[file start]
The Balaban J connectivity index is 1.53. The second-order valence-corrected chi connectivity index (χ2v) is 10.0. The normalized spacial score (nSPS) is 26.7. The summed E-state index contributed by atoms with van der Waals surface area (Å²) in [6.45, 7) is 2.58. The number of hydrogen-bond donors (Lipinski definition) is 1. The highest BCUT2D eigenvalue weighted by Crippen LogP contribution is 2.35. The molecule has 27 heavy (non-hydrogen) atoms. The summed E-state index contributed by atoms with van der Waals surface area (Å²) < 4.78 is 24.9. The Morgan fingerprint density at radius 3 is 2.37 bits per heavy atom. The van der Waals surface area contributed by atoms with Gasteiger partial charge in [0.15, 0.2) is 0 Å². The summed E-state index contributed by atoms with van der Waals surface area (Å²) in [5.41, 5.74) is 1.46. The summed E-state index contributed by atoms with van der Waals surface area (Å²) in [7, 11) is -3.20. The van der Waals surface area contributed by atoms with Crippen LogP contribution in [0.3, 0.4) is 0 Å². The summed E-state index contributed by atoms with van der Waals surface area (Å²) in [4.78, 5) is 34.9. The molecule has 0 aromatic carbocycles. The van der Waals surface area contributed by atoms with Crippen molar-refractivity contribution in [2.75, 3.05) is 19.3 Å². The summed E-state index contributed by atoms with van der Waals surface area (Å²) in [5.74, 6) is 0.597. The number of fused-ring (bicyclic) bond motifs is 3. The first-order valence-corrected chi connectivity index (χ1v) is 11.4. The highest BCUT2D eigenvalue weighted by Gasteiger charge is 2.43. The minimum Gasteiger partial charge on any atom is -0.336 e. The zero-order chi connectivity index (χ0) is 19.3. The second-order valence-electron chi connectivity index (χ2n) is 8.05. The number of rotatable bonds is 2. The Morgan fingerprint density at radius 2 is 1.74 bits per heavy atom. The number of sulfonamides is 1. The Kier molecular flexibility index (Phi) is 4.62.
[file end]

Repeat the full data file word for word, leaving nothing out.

The Balaban J connectivity index is 1.53. The second-order valence-corrected chi connectivity index (χ2v) is 10.0. The normalized spacial score (nSPS) is 26.7. The summed E-state index contributed by atoms with van der Waals surface area (Å²) in [6.45, 7) is 2.58. The number of hydrogen-bond donors (Lipinski definition) is 1. The highest BCUT2D eigenvalue weighted by Crippen LogP contribution is 2.35. The molecule has 27 heavy (non-hydrogen) atoms. The summed E-state index contributed by atoms with van der Waals surface area (Å²) < 4.78 is 24.9. The Morgan fingerprint density at radius 3 is 2.37 bits per heavy atom. The van der Waals surface area contributed by atoms with Gasteiger partial charge in [0.15, 0.2) is 0 Å². The summed E-state index contributed by atoms with van der Waals surface area (Å²) in [5.41, 5.74) is 1.46. The summed E-state index contributed by atoms with van der Waals surface area (Å²) in [7, 11) is -3.20. The van der Waals surface area contributed by atoms with Crippen LogP contribution in [0.3, 0.4) is 0 Å². The summed E-state index contributed by atoms with van der Waals surface area (Å²) in [4.78, 5) is 34.9. The molecule has 0 aromatic carbocycles. The van der Waals surface area contributed by atoms with Crippen molar-refractivity contribution in [2.75, 3.05) is 19.3 Å². The summed E-state index contributed by atoms with van der Waals surface area (Å²) in [5.74, 6) is 0.597. The number of fused-ring (bicyclic) bond motifs is 3. The first-order valence-corrected chi connectivity index (χ1v) is 11.4. The highest BCUT2D eigenvalue weighted by Gasteiger charge is 2.43. The minimum Gasteiger partial charge on any atom is -0.336 e. The zero-order chi connectivity index (χ0) is 19.3. The second-order valence-electron chi connectivity index (χ2n) is 8.05. The number of rotatable bonds is 2. The Morgan fingerprint density at radius 2 is 1.74 bits per heavy atom. The number of sulfonamides is 1. The Kier molecular flexibility index (Phi) is 4.62.